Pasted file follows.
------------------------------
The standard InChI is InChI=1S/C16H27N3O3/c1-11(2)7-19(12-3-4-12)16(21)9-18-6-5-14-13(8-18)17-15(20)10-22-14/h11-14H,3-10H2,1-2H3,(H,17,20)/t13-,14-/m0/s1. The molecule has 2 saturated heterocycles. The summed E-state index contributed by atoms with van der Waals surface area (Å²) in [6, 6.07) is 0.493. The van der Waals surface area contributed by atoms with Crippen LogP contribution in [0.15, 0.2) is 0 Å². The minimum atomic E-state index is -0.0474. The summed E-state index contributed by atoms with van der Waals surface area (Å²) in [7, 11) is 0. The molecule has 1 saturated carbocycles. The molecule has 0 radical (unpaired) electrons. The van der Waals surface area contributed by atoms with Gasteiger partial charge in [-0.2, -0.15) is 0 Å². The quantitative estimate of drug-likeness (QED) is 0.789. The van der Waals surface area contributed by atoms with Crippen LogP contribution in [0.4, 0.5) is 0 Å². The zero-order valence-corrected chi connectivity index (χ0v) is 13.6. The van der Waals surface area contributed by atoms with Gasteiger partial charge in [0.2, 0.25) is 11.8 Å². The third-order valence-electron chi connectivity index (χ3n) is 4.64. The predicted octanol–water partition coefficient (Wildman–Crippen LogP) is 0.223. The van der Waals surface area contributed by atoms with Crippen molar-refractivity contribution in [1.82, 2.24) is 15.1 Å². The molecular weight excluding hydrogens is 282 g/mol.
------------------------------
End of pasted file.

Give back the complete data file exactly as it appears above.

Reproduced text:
The standard InChI is InChI=1S/C16H27N3O3/c1-11(2)7-19(12-3-4-12)16(21)9-18-6-5-14-13(8-18)17-15(20)10-22-14/h11-14H,3-10H2,1-2H3,(H,17,20)/t13-,14-/m0/s1. The molecule has 2 saturated heterocycles. The summed E-state index contributed by atoms with van der Waals surface area (Å²) in [6, 6.07) is 0.493. The van der Waals surface area contributed by atoms with Crippen LogP contribution in [0.15, 0.2) is 0 Å². The minimum atomic E-state index is -0.0474. The summed E-state index contributed by atoms with van der Waals surface area (Å²) in [7, 11) is 0. The molecule has 1 saturated carbocycles. The molecule has 0 radical (unpaired) electrons. The van der Waals surface area contributed by atoms with Gasteiger partial charge in [-0.2, -0.15) is 0 Å². The quantitative estimate of drug-likeness (QED) is 0.789. The van der Waals surface area contributed by atoms with Crippen LogP contribution in [0.4, 0.5) is 0 Å². The zero-order valence-corrected chi connectivity index (χ0v) is 13.6. The van der Waals surface area contributed by atoms with Gasteiger partial charge in [0.2, 0.25) is 11.8 Å². The third-order valence-electron chi connectivity index (χ3n) is 4.64. The predicted octanol–water partition coefficient (Wildman–Crippen LogP) is 0.223. The van der Waals surface area contributed by atoms with Crippen molar-refractivity contribution in [1.82, 2.24) is 15.1 Å². The molecular weight excluding hydrogens is 282 g/mol.